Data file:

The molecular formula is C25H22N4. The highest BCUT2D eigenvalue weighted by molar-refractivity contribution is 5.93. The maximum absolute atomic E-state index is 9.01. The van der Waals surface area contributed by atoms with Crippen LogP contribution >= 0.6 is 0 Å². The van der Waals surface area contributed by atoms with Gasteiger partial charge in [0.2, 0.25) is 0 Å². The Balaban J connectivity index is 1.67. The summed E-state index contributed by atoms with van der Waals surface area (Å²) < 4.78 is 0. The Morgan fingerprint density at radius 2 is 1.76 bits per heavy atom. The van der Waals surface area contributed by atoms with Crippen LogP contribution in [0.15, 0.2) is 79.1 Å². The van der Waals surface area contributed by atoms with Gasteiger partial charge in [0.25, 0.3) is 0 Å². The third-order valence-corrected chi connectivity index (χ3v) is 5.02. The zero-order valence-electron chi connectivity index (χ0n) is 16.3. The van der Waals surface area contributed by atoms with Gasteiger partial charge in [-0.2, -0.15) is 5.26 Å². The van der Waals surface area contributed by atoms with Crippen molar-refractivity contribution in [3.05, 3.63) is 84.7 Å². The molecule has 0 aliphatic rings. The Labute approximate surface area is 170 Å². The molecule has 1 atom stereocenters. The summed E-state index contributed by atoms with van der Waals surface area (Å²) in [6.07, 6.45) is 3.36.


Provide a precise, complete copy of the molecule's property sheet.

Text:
The molecular formula is C25H22N4. The highest BCUT2D eigenvalue weighted by molar-refractivity contribution is 5.93. The maximum absolute atomic E-state index is 9.01. The van der Waals surface area contributed by atoms with Crippen LogP contribution >= 0.6 is 0 Å². The van der Waals surface area contributed by atoms with Gasteiger partial charge in [0.2, 0.25) is 0 Å². The Balaban J connectivity index is 1.67. The summed E-state index contributed by atoms with van der Waals surface area (Å²) < 4.78 is 0. The Morgan fingerprint density at radius 2 is 1.76 bits per heavy atom. The van der Waals surface area contributed by atoms with Crippen LogP contribution in [0.15, 0.2) is 79.1 Å². The van der Waals surface area contributed by atoms with Gasteiger partial charge in [0.25, 0.3) is 0 Å². The third-order valence-corrected chi connectivity index (χ3v) is 5.02. The zero-order valence-electron chi connectivity index (χ0n) is 16.3. The van der Waals surface area contributed by atoms with Gasteiger partial charge in [-0.2, -0.15) is 5.26 Å². The van der Waals surface area contributed by atoms with Crippen molar-refractivity contribution in [3.05, 3.63) is 84.7 Å². The molecule has 0 aliphatic rings. The Labute approximate surface area is 170 Å². The molecule has 1 atom stereocenters. The summed E-state index contributed by atoms with van der Waals surface area (Å²) in [6.07, 6.45) is 3.36.